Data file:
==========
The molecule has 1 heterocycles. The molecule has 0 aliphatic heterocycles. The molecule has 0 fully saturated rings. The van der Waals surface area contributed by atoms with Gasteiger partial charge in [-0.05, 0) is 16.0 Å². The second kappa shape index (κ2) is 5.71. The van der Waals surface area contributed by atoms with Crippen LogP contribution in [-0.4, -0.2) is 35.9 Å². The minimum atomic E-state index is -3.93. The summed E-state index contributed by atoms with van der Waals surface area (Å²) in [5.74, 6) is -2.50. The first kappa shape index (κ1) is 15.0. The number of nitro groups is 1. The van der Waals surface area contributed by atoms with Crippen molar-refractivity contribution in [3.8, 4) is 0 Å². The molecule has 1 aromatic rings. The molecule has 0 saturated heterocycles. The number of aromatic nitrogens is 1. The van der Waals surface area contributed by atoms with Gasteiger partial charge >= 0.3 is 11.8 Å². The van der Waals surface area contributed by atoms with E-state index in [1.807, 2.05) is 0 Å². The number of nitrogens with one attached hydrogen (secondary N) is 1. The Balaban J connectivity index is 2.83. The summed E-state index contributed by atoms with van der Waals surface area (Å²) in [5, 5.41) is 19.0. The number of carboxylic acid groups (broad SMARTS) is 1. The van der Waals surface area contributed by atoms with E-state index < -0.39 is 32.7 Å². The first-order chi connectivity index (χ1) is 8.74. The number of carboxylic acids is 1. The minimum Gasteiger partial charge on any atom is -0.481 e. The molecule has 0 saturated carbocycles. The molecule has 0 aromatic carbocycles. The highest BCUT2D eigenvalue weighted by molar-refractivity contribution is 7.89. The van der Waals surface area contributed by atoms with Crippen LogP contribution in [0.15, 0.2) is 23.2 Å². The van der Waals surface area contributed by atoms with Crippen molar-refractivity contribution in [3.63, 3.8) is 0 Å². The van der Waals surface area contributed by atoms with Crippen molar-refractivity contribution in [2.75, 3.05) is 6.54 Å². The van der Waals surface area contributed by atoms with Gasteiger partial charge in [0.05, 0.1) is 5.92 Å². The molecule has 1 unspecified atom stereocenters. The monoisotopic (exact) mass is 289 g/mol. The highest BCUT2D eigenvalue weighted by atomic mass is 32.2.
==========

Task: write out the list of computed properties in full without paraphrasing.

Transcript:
The molecule has 1 heterocycles. The molecule has 0 aliphatic heterocycles. The molecule has 0 fully saturated rings. The van der Waals surface area contributed by atoms with Gasteiger partial charge in [-0.05, 0) is 16.0 Å². The second kappa shape index (κ2) is 5.71. The van der Waals surface area contributed by atoms with Crippen LogP contribution in [-0.4, -0.2) is 35.9 Å². The minimum atomic E-state index is -3.93. The summed E-state index contributed by atoms with van der Waals surface area (Å²) in [5.74, 6) is -2.50. The first kappa shape index (κ1) is 15.0. The number of nitro groups is 1. The van der Waals surface area contributed by atoms with Crippen molar-refractivity contribution in [3.8, 4) is 0 Å². The molecule has 1 aromatic rings. The molecule has 0 saturated heterocycles. The number of aromatic nitrogens is 1. The van der Waals surface area contributed by atoms with Gasteiger partial charge >= 0.3 is 11.8 Å². The van der Waals surface area contributed by atoms with E-state index in [1.807, 2.05) is 0 Å². The number of nitrogens with one attached hydrogen (secondary N) is 1. The Balaban J connectivity index is 2.83. The summed E-state index contributed by atoms with van der Waals surface area (Å²) in [5, 5.41) is 19.0. The number of carboxylic acid groups (broad SMARTS) is 1. The van der Waals surface area contributed by atoms with E-state index < -0.39 is 32.7 Å². The first-order chi connectivity index (χ1) is 8.74. The number of carboxylic acids is 1. The minimum Gasteiger partial charge on any atom is -0.481 e. The molecule has 0 saturated carbocycles. The molecule has 0 aromatic carbocycles. The highest BCUT2D eigenvalue weighted by molar-refractivity contribution is 7.89. The van der Waals surface area contributed by atoms with Crippen LogP contribution in [0.15, 0.2) is 23.2 Å². The van der Waals surface area contributed by atoms with Crippen molar-refractivity contribution in [3.63, 3.8) is 0 Å². The van der Waals surface area contributed by atoms with Crippen molar-refractivity contribution in [2.75, 3.05) is 6.54 Å². The van der Waals surface area contributed by atoms with Gasteiger partial charge in [0.05, 0.1) is 5.92 Å². The molecule has 1 unspecified atom stereocenters. The monoisotopic (exact) mass is 289 g/mol. The highest BCUT2D eigenvalue weighted by atomic mass is 32.2.